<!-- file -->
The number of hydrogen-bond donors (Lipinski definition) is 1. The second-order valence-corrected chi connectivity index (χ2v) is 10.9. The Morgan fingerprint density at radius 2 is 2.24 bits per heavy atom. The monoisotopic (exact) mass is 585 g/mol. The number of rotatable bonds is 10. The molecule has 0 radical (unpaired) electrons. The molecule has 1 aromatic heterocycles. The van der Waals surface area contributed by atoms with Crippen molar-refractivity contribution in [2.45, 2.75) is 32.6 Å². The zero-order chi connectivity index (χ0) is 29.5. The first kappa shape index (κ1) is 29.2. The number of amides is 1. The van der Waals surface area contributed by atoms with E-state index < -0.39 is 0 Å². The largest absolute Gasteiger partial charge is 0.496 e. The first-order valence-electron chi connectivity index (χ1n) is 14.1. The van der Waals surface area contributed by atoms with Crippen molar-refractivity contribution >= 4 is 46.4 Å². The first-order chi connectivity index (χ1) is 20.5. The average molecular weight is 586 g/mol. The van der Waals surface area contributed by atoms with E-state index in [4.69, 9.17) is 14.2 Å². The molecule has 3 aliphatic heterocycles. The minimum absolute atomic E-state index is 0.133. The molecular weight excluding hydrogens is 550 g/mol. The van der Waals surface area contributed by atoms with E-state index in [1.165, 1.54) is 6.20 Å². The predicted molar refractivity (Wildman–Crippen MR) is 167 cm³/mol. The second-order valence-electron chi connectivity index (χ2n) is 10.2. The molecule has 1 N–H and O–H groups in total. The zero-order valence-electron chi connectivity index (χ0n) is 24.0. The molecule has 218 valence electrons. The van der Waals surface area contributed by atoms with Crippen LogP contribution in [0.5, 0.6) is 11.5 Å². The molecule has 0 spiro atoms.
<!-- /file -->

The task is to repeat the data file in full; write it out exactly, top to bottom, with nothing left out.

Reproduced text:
The number of hydrogen-bond donors (Lipinski definition) is 1. The second-order valence-corrected chi connectivity index (χ2v) is 10.9. The Morgan fingerprint density at radius 2 is 2.24 bits per heavy atom. The monoisotopic (exact) mass is 585 g/mol. The number of rotatable bonds is 10. The molecule has 0 radical (unpaired) electrons. The molecule has 1 aromatic heterocycles. The van der Waals surface area contributed by atoms with Crippen molar-refractivity contribution in [2.45, 2.75) is 32.6 Å². The zero-order chi connectivity index (χ0) is 29.5. The first kappa shape index (κ1) is 29.2. The number of amides is 1. The van der Waals surface area contributed by atoms with E-state index < -0.39 is 0 Å². The largest absolute Gasteiger partial charge is 0.496 e. The first-order valence-electron chi connectivity index (χ1n) is 14.1. The van der Waals surface area contributed by atoms with Crippen molar-refractivity contribution >= 4 is 46.4 Å². The first-order chi connectivity index (χ1) is 20.5. The average molecular weight is 586 g/mol. The van der Waals surface area contributed by atoms with E-state index in [4.69, 9.17) is 14.2 Å². The molecule has 3 aliphatic heterocycles. The minimum absolute atomic E-state index is 0.133. The molecular weight excluding hydrogens is 550 g/mol. The van der Waals surface area contributed by atoms with E-state index in [1.165, 1.54) is 6.20 Å². The predicted molar refractivity (Wildman–Crippen MR) is 167 cm³/mol. The second-order valence-electron chi connectivity index (χ2n) is 10.2. The molecule has 1 N–H and O–H groups in total. The zero-order valence-electron chi connectivity index (χ0n) is 24.0. The molecule has 218 valence electrons. The van der Waals surface area contributed by atoms with Crippen LogP contribution in [0.5, 0.6) is 11.5 Å². The molecule has 0 spiro atoms.